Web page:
When the Senate voted this week to bring America's chain of military prison camps under the rule of law, President Bush threatened a veto. The White House explained his objections by saying the measure would bind the government's hands. Yes, exactly. The rules would finally bind military prisons to democratic values and the standards of behavior recognized by every other civilized nation. They would bind the government to a code of conduct that will help protect those in the nation's uniform.
The measure would ban "cruel, inhuman or degrading" treatment of prisoners held by the military - which, by the way, is already against American law and a longstanding treaty. Mr. Bush, Defense Secretary Donald Rumsfeld and Attorney General Alberto Gonzales are about the only ones left who want to defend the justness and practical value of the abhorrent practices introduced at Guantánamo Bay, Cuba, and then exported to Abu Ghraib. Ninety senators voted for the new law, including 46 Republicans - even Bill Frist, the majority leader, who yanked the measure from the floor last summer.
More than two dozen retired senior military officers endorsed it, including two former chairmen of the Joint Chiefs of Staff, John Shalikashvili and Colin Powell. Generals know that turning American servicemen and servicewomen into torturers endangers Americans captured on the battlefield. Senator John McCain, the primary sponsor of the legislation, was among the Americans tortured by North Vietnamese jailers. He said that "Every one of us - every single one of us - knew and took great strength from the belief that we were different from our enemies."
The arguments made by the handful of senators still loyal to Mr. Bush on this issue were sadly comical. Senator Ted Stevens, Republican of Alaska, argued that requiring American troops to follow their own field manual was not practical in the so-called war on terror. This is the central myth behind the administration's policies on prisoners, that the 9/11 attacks required a review of the rules and justified changing them to allow the torture of suspected terrorists. No serious person with experience in this field believes that, only because torture yields worthless information and false confessions.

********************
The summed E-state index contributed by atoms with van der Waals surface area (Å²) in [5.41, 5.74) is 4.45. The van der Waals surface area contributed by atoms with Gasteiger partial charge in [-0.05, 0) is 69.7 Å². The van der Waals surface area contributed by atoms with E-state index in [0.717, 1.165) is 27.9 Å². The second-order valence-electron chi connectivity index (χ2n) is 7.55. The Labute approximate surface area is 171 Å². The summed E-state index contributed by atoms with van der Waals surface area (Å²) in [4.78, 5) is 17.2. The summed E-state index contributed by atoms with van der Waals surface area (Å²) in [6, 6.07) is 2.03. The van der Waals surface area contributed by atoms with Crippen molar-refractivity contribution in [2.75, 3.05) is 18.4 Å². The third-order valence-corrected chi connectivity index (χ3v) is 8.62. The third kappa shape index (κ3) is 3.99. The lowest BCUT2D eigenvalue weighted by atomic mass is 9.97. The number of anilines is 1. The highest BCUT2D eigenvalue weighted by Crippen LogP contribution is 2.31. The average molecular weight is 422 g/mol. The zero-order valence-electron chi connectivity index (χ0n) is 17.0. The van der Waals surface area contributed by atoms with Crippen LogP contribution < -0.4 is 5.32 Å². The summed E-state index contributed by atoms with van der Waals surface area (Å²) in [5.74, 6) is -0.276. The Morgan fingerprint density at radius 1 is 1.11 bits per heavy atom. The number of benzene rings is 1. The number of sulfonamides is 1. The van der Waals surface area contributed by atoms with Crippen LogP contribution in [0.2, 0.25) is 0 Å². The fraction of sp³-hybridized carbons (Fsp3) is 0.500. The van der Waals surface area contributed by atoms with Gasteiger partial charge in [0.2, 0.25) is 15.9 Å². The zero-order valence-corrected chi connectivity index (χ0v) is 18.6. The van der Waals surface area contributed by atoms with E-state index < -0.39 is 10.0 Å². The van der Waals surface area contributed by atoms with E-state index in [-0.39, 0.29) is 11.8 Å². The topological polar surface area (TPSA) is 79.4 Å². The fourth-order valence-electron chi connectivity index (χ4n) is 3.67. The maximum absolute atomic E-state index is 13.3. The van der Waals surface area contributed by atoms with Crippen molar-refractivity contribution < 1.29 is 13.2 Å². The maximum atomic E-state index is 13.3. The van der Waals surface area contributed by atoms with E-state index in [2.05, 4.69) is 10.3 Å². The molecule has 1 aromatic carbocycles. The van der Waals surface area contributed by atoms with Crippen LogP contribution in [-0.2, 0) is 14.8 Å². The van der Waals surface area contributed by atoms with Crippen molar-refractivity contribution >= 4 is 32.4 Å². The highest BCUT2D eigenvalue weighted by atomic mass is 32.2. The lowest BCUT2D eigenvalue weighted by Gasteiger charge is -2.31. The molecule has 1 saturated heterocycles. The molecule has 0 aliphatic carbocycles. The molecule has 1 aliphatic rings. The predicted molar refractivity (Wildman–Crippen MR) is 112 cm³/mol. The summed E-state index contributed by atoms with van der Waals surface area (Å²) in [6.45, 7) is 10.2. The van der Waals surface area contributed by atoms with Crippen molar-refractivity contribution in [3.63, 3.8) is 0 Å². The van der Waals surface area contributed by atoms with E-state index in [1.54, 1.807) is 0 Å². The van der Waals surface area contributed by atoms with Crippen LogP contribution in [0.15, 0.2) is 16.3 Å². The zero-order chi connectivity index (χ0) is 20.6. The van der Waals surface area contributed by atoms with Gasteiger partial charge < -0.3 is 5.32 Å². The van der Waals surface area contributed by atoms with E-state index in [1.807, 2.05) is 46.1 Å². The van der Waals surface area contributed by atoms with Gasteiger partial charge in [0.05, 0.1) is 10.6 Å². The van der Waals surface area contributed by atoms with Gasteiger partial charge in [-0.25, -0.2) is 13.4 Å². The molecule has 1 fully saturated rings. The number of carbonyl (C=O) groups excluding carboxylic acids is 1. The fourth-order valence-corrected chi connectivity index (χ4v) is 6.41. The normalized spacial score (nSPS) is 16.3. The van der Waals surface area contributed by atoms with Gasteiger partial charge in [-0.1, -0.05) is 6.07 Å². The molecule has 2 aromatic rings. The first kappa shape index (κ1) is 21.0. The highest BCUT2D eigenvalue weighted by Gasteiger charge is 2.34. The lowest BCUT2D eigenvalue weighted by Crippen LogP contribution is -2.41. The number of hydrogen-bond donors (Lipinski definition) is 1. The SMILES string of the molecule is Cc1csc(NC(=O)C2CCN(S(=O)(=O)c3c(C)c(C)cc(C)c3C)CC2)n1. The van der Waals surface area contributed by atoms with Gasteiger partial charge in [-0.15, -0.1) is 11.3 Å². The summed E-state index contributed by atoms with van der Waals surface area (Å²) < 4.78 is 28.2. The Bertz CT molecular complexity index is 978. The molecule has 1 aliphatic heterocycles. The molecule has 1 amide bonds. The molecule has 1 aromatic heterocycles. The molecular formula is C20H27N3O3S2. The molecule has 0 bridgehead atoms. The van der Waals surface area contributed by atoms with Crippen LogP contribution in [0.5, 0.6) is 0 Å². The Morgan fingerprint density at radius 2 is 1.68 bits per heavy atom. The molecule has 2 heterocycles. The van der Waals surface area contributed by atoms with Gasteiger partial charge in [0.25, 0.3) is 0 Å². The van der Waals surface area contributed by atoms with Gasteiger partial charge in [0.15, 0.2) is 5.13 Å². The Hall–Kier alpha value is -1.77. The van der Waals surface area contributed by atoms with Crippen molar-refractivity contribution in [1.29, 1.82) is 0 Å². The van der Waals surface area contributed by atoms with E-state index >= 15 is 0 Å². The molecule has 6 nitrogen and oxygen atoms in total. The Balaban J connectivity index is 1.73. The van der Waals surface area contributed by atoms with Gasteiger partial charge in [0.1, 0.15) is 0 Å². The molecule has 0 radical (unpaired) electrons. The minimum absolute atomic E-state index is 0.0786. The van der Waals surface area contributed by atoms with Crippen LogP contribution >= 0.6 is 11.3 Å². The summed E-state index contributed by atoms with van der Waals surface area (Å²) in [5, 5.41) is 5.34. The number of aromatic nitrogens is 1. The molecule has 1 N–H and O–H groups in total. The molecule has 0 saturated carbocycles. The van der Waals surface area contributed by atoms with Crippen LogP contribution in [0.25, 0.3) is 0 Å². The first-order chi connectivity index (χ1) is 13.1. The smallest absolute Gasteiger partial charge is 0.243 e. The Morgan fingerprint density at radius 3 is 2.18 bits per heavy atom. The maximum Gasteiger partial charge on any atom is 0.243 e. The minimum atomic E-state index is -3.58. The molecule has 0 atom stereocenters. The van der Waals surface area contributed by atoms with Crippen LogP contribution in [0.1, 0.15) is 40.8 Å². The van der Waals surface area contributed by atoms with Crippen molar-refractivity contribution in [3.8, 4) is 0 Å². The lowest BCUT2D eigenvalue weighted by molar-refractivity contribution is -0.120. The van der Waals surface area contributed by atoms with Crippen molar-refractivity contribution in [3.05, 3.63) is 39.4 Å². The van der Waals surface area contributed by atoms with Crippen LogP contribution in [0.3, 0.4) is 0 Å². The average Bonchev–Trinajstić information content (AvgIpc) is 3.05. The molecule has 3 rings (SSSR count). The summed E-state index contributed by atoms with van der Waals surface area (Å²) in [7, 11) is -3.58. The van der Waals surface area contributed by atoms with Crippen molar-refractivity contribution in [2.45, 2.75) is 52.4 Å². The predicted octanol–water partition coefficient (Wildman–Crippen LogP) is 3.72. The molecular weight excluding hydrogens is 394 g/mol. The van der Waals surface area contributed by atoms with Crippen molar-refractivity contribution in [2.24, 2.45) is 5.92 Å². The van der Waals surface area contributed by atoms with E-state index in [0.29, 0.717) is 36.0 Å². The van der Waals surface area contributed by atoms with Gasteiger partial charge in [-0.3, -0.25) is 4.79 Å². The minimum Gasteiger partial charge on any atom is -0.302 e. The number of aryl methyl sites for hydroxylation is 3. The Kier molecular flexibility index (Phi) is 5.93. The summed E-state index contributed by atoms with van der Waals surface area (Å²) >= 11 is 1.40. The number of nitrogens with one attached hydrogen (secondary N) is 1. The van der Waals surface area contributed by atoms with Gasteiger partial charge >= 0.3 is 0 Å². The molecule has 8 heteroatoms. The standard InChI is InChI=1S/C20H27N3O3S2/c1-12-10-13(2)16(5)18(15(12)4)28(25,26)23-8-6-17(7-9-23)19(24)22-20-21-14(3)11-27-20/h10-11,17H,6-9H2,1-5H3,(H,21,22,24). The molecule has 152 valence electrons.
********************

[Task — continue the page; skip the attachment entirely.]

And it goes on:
Not only is the Bush administration trying to block the Senate's efforts to finally fix this enormous problem, but it continues to block any serious investigation of the abuse, torture and murder of prisoners.
The senators who voted for the law on the humane treatment of prisoners should also lend their backing to another measure that would create a truly bipartisan and independent commission, armed with subpoena power, to investigate the prisoner abuses at Abu Ghraib and other military detention camps - like the one that investigated the Sept. 11, 2001, terrorist attacks. The Republican majority in the House should also pass the new law on interrogations - then override Mr. Bush if he has the bad judgment to veto it.
The Maker of US policy
What a stroke of luck that God's advice to George Bush fits so neatly alongside US national interests
Saturday October 8, 2005
Given our previous knowledge of President Bush, the suggestion that he believes that God is dictating American foreign policy should be no more surprising than a revelation of the Pope's Roman Catholicism. And yet, surprisingly, the White House has been fiercely atheistic about such claims. A West Winger has rubbished suggestions by former Palestinian foreign minister Nabil Shaath (made in a new BBC2 series from the distinguished and highly reliable film-maker Norma Percy) that Bush had confided the Almighty's role as a sort of super national security adviser, a secretary of higher state.
According to Shaath's recall of Bush's confession, God, apparently addressing the president each time as "George", had told him, in three separate briefings: "Go and fight those terrorists in Afghanistan ... go and end the tyranny in Iraq ... go and get the Palestinians their state and get the Israelis their security."